9. No-No-No!

Stop!

There’s no law in existence (at least as far as we know!) that says that you can’t turn down food. While we’ll be the first to admit it’s sometimes not easy to turn down your overbearing mother-in-law who just insists that her secret recipe lasagna will be just the ticket to “put some meat on your bones,” the reality is, you can always (kindly and politely) just say no.

10. Don’t worry by happy!

Cake

If you absolutely love cake (and have noticed that we’ve referred to it now three times in this post!) and it’s your son’s birthday and you haven’t had a slice since… well, probably his last birthday, don’t beat yourself up about it. A treat such as a little slice of cake isn’t going to derail a lifetime of good eating – just so long as you see it as just that: a treat and something that is to be enjoyed only in rare instances. Just remember, if you stay the course 90% of the time you are doing better than 99% of people. Stay tuned for tomorrow’s post: Impact Inquest: Observing Sugar’s Effects.

mrjorgen, smcgee, harry07, qmnonic, joshme17, °Florian, ASurroca, cleverswine, adobemac, chotda Flickr Photos (CC)

Further Reading:

10 Way to Forage in a Fast Food Nation

Top 10 Fast Foods in Disguise

Top 10 Junk Foods in Disguise

You vs. The Mob: Mob Eating Mentality

Dear Mark: Family Dinner

5 Tips to Avoid Temptation

Hunting Ethics

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You want comments? We got comments:

Imagine you’re George Clooney. Take a moment to admire your grooming and wit. Okay, now imagine someone walks up to you and asks, “What’s your name?” You say, “I’m George Clooney.” Or maybe you say, “I’m the Clooninator!” You don’t say “I’m George of George Clooney Sells Movies Blog” and you certainly don’t say, “I’m Clooney Weight Loss Plan”. So while spam is technically meat, it ain’t anywhere near Primal. Please nickname yourself something your friends would call you.

  1. I especially identify with the comment about people insisting that you need to “put some meat on your bones.” I am a 6’2″, 165 lb, 18 year old in decent shape. But because more than half of American adults are overweight, I suppose I look absolutely strange to all of my parents’ friends, (many of whom knew me back when I was 240 lbs) who give all sorts of annoying comments about how I need to “fatten up.” (The worst is probably when really overweight people try and tell me that) Then, on the other side, I have my incredibly skinny cross country friends who just couldn’t possibly understand why I would ever skip the cake and ice cream at parties and whatnot. they all think I’m 100% crazy for ever giving the least of a damn about what I eat. God forbid I eat what I want, exercise self-control, and feel good about it!

    Since I just graduated high school and there are 100 billion grad parties to go to early in the summer, it’s a test of discipline now more than ever. But I’m all the better for it :)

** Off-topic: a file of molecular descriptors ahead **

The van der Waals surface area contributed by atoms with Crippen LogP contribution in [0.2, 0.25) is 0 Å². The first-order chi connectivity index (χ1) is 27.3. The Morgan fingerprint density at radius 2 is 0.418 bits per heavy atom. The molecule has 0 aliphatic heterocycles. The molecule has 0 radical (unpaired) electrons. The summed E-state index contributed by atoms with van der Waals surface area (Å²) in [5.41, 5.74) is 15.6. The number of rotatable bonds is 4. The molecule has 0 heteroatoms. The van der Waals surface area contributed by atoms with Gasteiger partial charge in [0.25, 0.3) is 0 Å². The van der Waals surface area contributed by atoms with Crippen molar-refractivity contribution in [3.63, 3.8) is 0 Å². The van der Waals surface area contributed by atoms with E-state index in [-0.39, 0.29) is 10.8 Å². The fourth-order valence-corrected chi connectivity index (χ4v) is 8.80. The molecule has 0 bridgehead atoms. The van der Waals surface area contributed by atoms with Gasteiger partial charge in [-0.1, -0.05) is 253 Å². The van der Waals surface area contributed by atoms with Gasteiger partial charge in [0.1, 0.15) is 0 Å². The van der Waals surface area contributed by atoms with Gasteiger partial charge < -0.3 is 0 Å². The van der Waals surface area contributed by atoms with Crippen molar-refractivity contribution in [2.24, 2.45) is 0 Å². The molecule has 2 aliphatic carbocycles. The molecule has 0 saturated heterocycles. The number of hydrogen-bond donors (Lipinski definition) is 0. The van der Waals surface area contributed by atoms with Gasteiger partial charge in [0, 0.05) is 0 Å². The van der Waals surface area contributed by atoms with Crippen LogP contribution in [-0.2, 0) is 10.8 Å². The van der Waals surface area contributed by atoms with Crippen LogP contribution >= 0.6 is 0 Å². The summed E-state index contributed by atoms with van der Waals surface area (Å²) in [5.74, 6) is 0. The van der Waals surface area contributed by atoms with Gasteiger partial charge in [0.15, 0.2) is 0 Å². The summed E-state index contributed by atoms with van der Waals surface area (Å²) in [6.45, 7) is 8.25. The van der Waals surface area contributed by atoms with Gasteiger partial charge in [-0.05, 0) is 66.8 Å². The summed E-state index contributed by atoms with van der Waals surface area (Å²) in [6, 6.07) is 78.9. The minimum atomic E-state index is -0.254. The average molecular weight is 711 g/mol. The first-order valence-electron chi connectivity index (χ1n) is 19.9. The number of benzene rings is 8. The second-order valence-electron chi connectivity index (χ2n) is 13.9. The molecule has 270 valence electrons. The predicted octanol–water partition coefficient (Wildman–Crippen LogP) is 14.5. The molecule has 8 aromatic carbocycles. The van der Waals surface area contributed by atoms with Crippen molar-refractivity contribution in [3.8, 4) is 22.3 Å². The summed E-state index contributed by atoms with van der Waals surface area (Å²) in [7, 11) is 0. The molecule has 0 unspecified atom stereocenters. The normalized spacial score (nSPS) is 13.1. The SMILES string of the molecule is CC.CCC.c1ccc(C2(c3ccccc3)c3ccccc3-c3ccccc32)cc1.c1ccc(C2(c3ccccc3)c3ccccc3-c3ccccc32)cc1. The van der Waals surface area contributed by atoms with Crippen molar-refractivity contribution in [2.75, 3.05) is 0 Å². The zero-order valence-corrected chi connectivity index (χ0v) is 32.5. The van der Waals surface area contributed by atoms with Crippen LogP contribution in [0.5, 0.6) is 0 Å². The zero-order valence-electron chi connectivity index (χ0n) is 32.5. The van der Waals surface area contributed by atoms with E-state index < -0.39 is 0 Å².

Mike P wrote on June 10th, 2008
  2. I was wondering, I read number 7 about skipping a meal could potentially be a decent idea, however doesn’t skipping a meal encourage low metabolism? I would caution against that. Also while I am discussing eating habits, I have had issue with “comfort eating”, I was wondering if there were others reading this post that had issue with comfort foods or comfort eating?

    Tim Ree wrote on June 10th, 2008
  3. Sorry, my past was in reference to number six.

    Tim Ree wrote on June 10th, 2008
  4. “ditch the monster soda fountain drinks and instead opt for a glass of water.”

    Totally agree, there’s just one problem…

    Many restaurants I go to (not steakhouses, I’m talking about the cafes with the quiches and coffees) will give you a dixie cup when you ask for water with your meal. Anyone know what I’m talking about? You order even a small soda and they give a regular cup to fill up at the fountain station, but you order a water and they give you a 3oz thimble. Maybe I don’t need 8 glasses of water with my meal, but I’d like at least one!

    Elle wrote on June 10th, 2008
  5. The cake statement made me laugh. During the month of April, May and June we have son’s b-day, my b-day, brother in law B-day, mother’s day, sister’s b-day, mom’s b-day, other son’s birthday, father’s day, my anniversary, and sometimes a graduation, which all involve cake. If that’s not enough cake, I’m sure someone in my family will be making a flag cake for the 4th-LOL
    Good thing I’m picky, I only eat cheesecake (my b-day).

    Crystal wrote on June 10th, 2008
  6. @Crystal,
    That’s exactly what i have for my birthday too, i hear it calling me in August(my b-day.) My brother is the same, he celebrates W/Cheesecake,too! I thought my bro. and I were the only 2 that had it for our b-day. Everyone else celebrates with cake.

    I love the pic. of the garden, my parents still grow their own veggies, they never worry about recalls, they do it right!

    Donna wrote on June 11th, 2008